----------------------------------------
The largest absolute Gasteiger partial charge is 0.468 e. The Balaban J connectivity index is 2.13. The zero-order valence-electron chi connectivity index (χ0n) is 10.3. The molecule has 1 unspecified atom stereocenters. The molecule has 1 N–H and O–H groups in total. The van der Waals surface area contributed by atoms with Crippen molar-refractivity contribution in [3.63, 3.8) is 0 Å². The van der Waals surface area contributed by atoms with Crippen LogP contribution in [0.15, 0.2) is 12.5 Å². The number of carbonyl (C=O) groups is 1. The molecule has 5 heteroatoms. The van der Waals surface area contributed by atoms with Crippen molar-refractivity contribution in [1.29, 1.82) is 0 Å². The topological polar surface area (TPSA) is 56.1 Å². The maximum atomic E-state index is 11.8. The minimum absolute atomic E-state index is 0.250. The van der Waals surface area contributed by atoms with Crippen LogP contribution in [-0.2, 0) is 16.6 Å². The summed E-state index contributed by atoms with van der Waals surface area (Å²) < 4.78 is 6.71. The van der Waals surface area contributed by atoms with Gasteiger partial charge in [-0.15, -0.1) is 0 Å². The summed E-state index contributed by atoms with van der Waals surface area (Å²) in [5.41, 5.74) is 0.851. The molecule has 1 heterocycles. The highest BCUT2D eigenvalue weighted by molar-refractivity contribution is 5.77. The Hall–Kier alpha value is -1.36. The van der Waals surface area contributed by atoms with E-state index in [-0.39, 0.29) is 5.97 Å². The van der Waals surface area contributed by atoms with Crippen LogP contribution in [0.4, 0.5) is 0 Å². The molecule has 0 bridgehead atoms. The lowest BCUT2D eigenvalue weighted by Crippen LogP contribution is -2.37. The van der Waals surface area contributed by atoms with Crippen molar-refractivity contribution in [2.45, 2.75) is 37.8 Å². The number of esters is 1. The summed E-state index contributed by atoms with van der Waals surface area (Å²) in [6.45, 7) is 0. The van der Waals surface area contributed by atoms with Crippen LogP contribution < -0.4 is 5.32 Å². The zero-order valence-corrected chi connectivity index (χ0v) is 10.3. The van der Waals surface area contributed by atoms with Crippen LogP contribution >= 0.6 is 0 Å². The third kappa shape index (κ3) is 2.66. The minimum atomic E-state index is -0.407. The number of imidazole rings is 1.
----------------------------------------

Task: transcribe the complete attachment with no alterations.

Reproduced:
The largest absolute Gasteiger partial charge is 0.468 e. The Balaban J connectivity index is 2.13. The zero-order valence-electron chi connectivity index (χ0n) is 10.3. The molecule has 1 unspecified atom stereocenters. The molecule has 1 N–H and O–H groups in total. The van der Waals surface area contributed by atoms with Crippen molar-refractivity contribution in [3.63, 3.8) is 0 Å². The van der Waals surface area contributed by atoms with Crippen LogP contribution in [0.15, 0.2) is 12.5 Å². The number of carbonyl (C=O) groups is 1. The molecule has 5 heteroatoms. The van der Waals surface area contributed by atoms with Crippen molar-refractivity contribution in [1.29, 1.82) is 0 Å². The topological polar surface area (TPSA) is 56.1 Å². The maximum atomic E-state index is 11.8. The minimum absolute atomic E-state index is 0.250. The van der Waals surface area contributed by atoms with Crippen LogP contribution in [-0.2, 0) is 16.6 Å². The summed E-state index contributed by atoms with van der Waals surface area (Å²) < 4.78 is 6.71. The van der Waals surface area contributed by atoms with Gasteiger partial charge in [-0.15, -0.1) is 0 Å². The summed E-state index contributed by atoms with van der Waals surface area (Å²) in [5.41, 5.74) is 0.851. The molecule has 1 heterocycles. The highest BCUT2D eigenvalue weighted by molar-refractivity contribution is 5.77. The Hall–Kier alpha value is -1.36. The van der Waals surface area contributed by atoms with E-state index in [-0.39, 0.29) is 5.97 Å². The van der Waals surface area contributed by atoms with Crippen LogP contribution in [0.4, 0.5) is 0 Å². The molecule has 0 bridgehead atoms. The lowest BCUT2D eigenvalue weighted by Crippen LogP contribution is -2.37. The van der Waals surface area contributed by atoms with Crippen molar-refractivity contribution in [2.45, 2.75) is 37.8 Å². The number of esters is 1. The summed E-state index contributed by atoms with van der Waals surface area (Å²) in [6.45, 7) is 0. The van der Waals surface area contributed by atoms with Crippen LogP contribution < -0.4 is 5.32 Å². The zero-order valence-corrected chi connectivity index (χ0v) is 10.3. The van der Waals surface area contributed by atoms with Crippen LogP contribution >= 0.6 is 0 Å². The third kappa shape index (κ3) is 2.66. The minimum atomic E-state index is -0.407. The number of imidazole rings is 1.